Time Is On Your Side, Yes It Is
Several weeks ago I offered belated congratulations to Marc Andreessen on the sale of Opsware. In my note, I said to Marc:
It shows once again that all good things take time.
Opsware was started in September 1999 and it took eight years to create a business that will have $150mm of revenue this year. It was sold to HP for $1.6bn.
Compare that to YouTube, which in less than two years went from startup to a sale for $1.6bn (of which $500mm was escrowed for copyright settlements), without bothering to create revenues and EBITDA. This is not a criticism of YouTube, longtime readers of this blog know what a fan I am of that service and the team that created and sold it.
Marc responded and in his email back he said:
Time is (in my opinion) the hugely unappreciated and unanalyzed part of the whole startup experience.
In this post, I hope to add some appreciation and analysis of Time to the ongoing discussion of the startup experience, which is one of the many things this blog is about.
This summer I have had the pleasure of watching three companies go through processes which unlocked the value that has been building for a long time. comScore was formed in 1999 and went public (SCOR) in early July. TACODA was started in 2001 and was sold to Time Warner/AOL in late July. And Mercado Libre was formed in 1999 and went public (MELI) in this past week.
I was there at the start of comScore and Mercado Libre and showed up a year after TACODA was formed so I’ve had the benefit of watching these companies develop.
comScore started out with a big idea, to build a “megapanel” the first market research panel of over a million panelists using the web. And comScore planned to use this megapanel to measure not only raw audience on the web, but also what the audience was doing, including commerce. It took the team a bit over a year to build the technology to do this and in the summer of 2000, the service launched. The next three years were hell. Nobody cared about the Internet from the summer of 2000 until the fall of 2003. But comScore kept slogging away. And bit by bit, customer by customer, product by product, line of business by line of business, they built a company that is quite large, growing rapidly, and is dominant in all of its lines of business, and getting more so. And now comScore, instead of resting on its laurels is drawing up big plans for new products, new lines of business, and new markets. It’s a pleasure to watch. When you build a platform with ground warfare, in the trenches, slogging out, year after year, you often end up with something much stronger, that can be extended into new markets easily.
MercadoLibre started out with an obvious idea, to build an eBay like marketplace in the Spanish and Portugese speaking world where eBay had yet to enter with its own service. The team was comprised latin americans, fresh out of Stanford business school and eager to bring the revolution they were witnessing first hand in silicon valley to their home in latin america. But they were not alone. In the first year of Mercado Libre’s operation, we must have seen a dozen “eBay for latin america” business plans. Many got funded and a few developed significant traction, most notably a service called Deremate. That led to a number of years of direct competition to build latin america’s leading online marketplace. Mercado Libre ended up buying Deremate in late 2005 and finally was able to consolidate a leadership position in all of latin america. In fact, comScore’s latin America numbers released several weeks ago show that Mercado Libre’s network is the fifth most visited network in latin america and the number one native latin network (after Microsoft, Google, Yahoo, and Terra) with almost 25 million monthly unique visitors. That’s quite an accomplishment for the team that started Mercado Libre in 1999 and still runs the business today. Again, it took time, a long time, and a dedicated focus on a single goal to make it a reality.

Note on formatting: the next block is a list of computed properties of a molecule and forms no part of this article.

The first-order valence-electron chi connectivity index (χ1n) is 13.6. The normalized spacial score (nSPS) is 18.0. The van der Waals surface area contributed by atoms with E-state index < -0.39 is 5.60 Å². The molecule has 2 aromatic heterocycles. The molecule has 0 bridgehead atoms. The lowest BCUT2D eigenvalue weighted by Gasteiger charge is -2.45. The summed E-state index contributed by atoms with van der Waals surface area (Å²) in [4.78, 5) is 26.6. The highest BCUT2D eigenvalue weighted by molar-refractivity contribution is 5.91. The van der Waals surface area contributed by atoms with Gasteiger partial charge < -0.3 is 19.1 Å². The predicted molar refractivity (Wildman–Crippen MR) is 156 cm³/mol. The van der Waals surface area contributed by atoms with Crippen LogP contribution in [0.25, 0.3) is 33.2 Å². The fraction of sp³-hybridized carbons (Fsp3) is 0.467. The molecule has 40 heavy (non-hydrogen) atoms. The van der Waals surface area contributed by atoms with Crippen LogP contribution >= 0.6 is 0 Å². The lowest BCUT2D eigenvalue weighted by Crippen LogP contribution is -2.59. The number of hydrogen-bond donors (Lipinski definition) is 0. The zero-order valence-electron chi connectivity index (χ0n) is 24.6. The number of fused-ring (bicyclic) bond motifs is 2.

Although I was not there at the formation of TACODA in 2001, my partner Brad was, and I know the story well. After leaving Real Media, the company he formed in 1995, following the post bubble fire sale to 24/7, Dave Morgan started planning his next move. This time was going to be different. He figured it was a good opportunity to start targeting online advertising to people not pages. At the start, that meant building a sophisticated software targeting engine that was sold to leading online publishers. Three years later, after selling about 15 of such systems, TACODA was at a crossroads. It wasn’t making any money, the sales cycles were long, and many of its customers weren’t investing enough to get a return on TACODA’s technology. The management and investors decided to redirect the Company toward an ad network, where the technology was going to be free, the publishers were going to get paid, and TACODA was going to sell the behavioral campaigns. It took eighteen months to complete the redirection of the Company, but once it started pulling in a new direction, the wind was at its back and the business took off. Earlier this month, TACODA announced it was selling to Time Warner/AOL for $275mm, six years after it was formed in the summer of 2001.
What do these stories have in common? Time.
Time works for you if you have the patience to stay focused on the opportunity in front of you, if you have the tenacity to work through the inevitable hurdles you’ll face, and if you have the right kind of financial backers. Time allows you to recover from misteps, to build a team, to generate revenues, and even earnings. And when you’ve done all that, you’ll have the wearwithal to choose when and how you want to exit from the business because you’ll be selling a business instead of a team or a product or a feature.
So, if you are starting a company, prepare for a marathon, not a sprint. Take a deep breath. Commit yourself to the long haul. Let time work for you.